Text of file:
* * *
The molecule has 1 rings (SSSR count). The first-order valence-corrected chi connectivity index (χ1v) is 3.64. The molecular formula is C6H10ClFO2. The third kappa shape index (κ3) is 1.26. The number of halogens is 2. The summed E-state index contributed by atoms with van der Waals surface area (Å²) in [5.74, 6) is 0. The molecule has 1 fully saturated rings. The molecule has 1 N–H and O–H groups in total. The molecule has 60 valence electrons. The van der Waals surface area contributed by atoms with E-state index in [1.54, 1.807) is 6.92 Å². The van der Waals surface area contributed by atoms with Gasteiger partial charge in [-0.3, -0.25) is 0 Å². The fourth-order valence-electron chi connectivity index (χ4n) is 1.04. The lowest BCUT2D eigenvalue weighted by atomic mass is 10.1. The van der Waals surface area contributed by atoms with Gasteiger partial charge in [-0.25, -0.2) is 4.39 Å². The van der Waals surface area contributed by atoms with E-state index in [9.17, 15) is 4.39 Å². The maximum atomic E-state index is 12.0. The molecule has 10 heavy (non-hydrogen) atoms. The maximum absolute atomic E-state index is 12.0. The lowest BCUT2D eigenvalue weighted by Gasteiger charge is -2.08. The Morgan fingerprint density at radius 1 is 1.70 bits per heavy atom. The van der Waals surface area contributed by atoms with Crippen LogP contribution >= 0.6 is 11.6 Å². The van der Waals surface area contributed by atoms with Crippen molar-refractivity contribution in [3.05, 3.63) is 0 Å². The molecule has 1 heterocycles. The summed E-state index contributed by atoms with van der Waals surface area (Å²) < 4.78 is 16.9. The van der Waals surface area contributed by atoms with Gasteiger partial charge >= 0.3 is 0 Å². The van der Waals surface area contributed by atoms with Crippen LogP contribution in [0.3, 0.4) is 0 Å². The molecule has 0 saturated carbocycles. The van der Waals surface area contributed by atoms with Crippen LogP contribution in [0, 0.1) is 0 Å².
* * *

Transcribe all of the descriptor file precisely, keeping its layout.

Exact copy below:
The molecule has 1 rings (SSSR count). The first-order valence-corrected chi connectivity index (χ1v) is 3.64. The molecular formula is C6H10ClFO2. The third kappa shape index (κ3) is 1.26. The number of halogens is 2. The summed E-state index contributed by atoms with van der Waals surface area (Å²) in [5.74, 6) is 0. The molecule has 1 fully saturated rings. The molecule has 1 N–H and O–H groups in total. The molecule has 60 valence electrons. The van der Waals surface area contributed by atoms with E-state index in [1.54, 1.807) is 6.92 Å². The van der Waals surface area contributed by atoms with Gasteiger partial charge in [-0.3, -0.25) is 0 Å². The fourth-order valence-electron chi connectivity index (χ4n) is 1.04. The lowest BCUT2D eigenvalue weighted by atomic mass is 10.1. The van der Waals surface area contributed by atoms with Gasteiger partial charge in [-0.25, -0.2) is 4.39 Å². The van der Waals surface area contributed by atoms with E-state index in [9.17, 15) is 4.39 Å². The maximum atomic E-state index is 12.0. The molecule has 10 heavy (non-hydrogen) atoms. The maximum absolute atomic E-state index is 12.0. The lowest BCUT2D eigenvalue weighted by Gasteiger charge is -2.08. The Morgan fingerprint density at radius 1 is 1.70 bits per heavy atom. The van der Waals surface area contributed by atoms with Crippen LogP contribution >= 0.6 is 11.6 Å². The van der Waals surface area contributed by atoms with Crippen molar-refractivity contribution in [3.05, 3.63) is 0 Å². The molecule has 1 heterocycles. The summed E-state index contributed by atoms with van der Waals surface area (Å²) < 4.78 is 16.9. The van der Waals surface area contributed by atoms with Gasteiger partial charge >= 0.3 is 0 Å². The van der Waals surface area contributed by atoms with Crippen LogP contribution in [0.3, 0.4) is 0 Å². The molecule has 0 saturated carbocycles. The van der Waals surface area contributed by atoms with Crippen LogP contribution in [0, 0.1) is 0 Å².